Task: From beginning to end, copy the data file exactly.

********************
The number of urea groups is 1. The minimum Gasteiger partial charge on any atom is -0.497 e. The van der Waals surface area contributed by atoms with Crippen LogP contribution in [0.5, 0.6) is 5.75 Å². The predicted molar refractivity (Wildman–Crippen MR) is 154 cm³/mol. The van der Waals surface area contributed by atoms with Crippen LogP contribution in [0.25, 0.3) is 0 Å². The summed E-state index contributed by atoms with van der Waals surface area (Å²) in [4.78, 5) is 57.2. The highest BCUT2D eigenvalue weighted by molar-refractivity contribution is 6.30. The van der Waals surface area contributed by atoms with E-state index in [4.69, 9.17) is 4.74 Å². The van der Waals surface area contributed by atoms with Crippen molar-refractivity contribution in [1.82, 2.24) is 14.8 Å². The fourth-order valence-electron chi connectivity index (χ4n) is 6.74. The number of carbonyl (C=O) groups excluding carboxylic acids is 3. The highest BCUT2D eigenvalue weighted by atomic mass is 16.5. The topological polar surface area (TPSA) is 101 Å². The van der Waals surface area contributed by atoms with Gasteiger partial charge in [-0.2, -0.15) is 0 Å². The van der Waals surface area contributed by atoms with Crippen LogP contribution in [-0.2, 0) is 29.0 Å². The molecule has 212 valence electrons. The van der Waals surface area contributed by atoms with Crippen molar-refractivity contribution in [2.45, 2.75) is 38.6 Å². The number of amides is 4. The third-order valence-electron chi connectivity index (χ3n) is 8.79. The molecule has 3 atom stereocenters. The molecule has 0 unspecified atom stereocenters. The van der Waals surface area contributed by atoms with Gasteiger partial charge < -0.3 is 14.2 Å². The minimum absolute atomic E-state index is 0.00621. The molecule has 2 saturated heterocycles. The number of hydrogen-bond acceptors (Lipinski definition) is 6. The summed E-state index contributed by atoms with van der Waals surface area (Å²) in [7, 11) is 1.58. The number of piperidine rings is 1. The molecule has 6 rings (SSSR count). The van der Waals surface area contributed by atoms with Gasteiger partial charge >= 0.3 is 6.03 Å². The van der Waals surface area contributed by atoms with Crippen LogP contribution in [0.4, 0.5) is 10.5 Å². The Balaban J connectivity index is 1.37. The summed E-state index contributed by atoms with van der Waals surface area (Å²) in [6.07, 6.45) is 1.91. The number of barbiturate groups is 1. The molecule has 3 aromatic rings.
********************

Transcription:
The number of urea groups is 1. The minimum Gasteiger partial charge on any atom is -0.497 e. The van der Waals surface area contributed by atoms with Crippen LogP contribution in [0.5, 0.6) is 5.75 Å². The predicted molar refractivity (Wildman–Crippen MR) is 154 cm³/mol. The van der Waals surface area contributed by atoms with Crippen LogP contribution in [0.25, 0.3) is 0 Å². The summed E-state index contributed by atoms with van der Waals surface area (Å²) in [4.78, 5) is 57.2. The highest BCUT2D eigenvalue weighted by molar-refractivity contribution is 6.30. The van der Waals surface area contributed by atoms with E-state index in [4.69, 9.17) is 4.74 Å². The van der Waals surface area contributed by atoms with Crippen molar-refractivity contribution in [1.82, 2.24) is 14.8 Å². The fourth-order valence-electron chi connectivity index (χ4n) is 6.74. The number of carbonyl (C=O) groups excluding carboxylic acids is 3. The highest BCUT2D eigenvalue weighted by atomic mass is 16.5. The topological polar surface area (TPSA) is 101 Å². The van der Waals surface area contributed by atoms with Gasteiger partial charge in [-0.2, -0.15) is 0 Å². The van der Waals surface area contributed by atoms with Crippen LogP contribution in [-0.2, 0) is 29.0 Å². The molecule has 212 valence electrons. The van der Waals surface area contributed by atoms with Crippen molar-refractivity contribution in [2.45, 2.75) is 38.6 Å². The number of amides is 4. The third-order valence-electron chi connectivity index (χ3n) is 8.79. The molecule has 3 atom stereocenters. The molecule has 0 unspecified atom stereocenters. The van der Waals surface area contributed by atoms with Gasteiger partial charge < -0.3 is 14.2 Å². The minimum absolute atomic E-state index is 0.00621. The molecule has 2 saturated heterocycles. The number of hydrogen-bond acceptors (Lipinski definition) is 6. The summed E-state index contributed by atoms with van der Waals surface area (Å²) in [7, 11) is 1.58. The number of piperidine rings is 1. The molecule has 6 rings (SSSR count). The van der Waals surface area contributed by atoms with Gasteiger partial charge >= 0.3 is 6.03 Å². The van der Waals surface area contributed by atoms with Crippen LogP contribution in [0.4, 0.5) is 10.5 Å². The Balaban J connectivity index is 1.37. The summed E-state index contributed by atoms with van der Waals surface area (Å²) in [6.07, 6.45) is 1.91. The number of barbiturate groups is 1. The molecule has 3 aromatic rings.